What is the role of capsaicin in managing cannabinoid hyperemesis syndrome?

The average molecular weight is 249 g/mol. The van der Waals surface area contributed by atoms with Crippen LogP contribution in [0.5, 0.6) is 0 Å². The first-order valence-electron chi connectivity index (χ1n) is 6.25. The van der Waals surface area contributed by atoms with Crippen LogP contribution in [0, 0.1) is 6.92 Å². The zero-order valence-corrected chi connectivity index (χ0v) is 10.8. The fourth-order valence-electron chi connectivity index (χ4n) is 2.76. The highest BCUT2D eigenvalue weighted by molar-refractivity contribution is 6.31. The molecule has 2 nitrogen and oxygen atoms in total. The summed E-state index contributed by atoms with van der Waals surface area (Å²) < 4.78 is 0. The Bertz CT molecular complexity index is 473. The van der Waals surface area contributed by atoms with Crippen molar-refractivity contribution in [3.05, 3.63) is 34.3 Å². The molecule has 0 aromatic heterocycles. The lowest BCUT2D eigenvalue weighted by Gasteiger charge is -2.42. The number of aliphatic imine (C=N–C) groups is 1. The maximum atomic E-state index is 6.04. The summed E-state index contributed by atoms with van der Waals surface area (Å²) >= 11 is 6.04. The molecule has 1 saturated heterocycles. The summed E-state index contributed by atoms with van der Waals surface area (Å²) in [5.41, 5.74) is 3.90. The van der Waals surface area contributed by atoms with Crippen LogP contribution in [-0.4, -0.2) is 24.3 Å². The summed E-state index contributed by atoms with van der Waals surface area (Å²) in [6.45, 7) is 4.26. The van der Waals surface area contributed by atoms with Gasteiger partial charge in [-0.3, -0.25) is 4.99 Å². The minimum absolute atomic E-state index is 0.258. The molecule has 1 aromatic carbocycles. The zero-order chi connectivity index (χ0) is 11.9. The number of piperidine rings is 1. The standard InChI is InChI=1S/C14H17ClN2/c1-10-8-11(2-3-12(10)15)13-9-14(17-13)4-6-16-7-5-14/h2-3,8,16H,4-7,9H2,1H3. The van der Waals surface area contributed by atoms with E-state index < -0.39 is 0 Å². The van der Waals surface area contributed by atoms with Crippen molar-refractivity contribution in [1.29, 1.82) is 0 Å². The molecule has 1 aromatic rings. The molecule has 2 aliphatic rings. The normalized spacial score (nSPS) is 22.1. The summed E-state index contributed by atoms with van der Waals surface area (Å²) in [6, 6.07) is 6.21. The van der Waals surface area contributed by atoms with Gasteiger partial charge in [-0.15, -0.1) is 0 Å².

According to the cited reference “Cannabinoid hyperemesis syndrome (CHS) is a disorder of cyclic and recurrent nausea, vomiting, and abdominal pain associated with high-frequency and extended-duration marijuana use. Standard antiemetic therapy is often ineffective; however, capsaicin, an agonist of transient receptor potential vanilloid 1 (TRPV1), has shown promise in treating CHS.” In this retrospective cohort study “Forty-three patients met the inclusion criteria within the study period. ED LOS was reduced with capsaicin by a median of 22 minutes (201 vs. 179 min, p = 0.33). Patients received fewer additional medications if capsaicin was utilized (4 vs. 3 doses, p = 0.015), and 67% of visits where capsaicin was utilized required no further treatment prior to discharge. Additionally, opioid usage was less when utilizing capsaicin (166.5 vs. 69 mg OME). Forty-two percent of patients did not have a repeat CHS presentation to the ED after receiving capsaicin for an additional three months after the study period ended. Total medication cost was minimally more expensive (median difference of $3.26) in the capsaicin group. There were no significant adverse events reported with capsaicin.” (Wagner S, Hoppe J, Zuckerman M, Schwarz K, McLaughlin J. Efficacy and safety of topical capsaicin for cannabinoid hyperemesis syndrome in the emergency department. Clinical Toxicology. 2019 Sep 3:1-5.)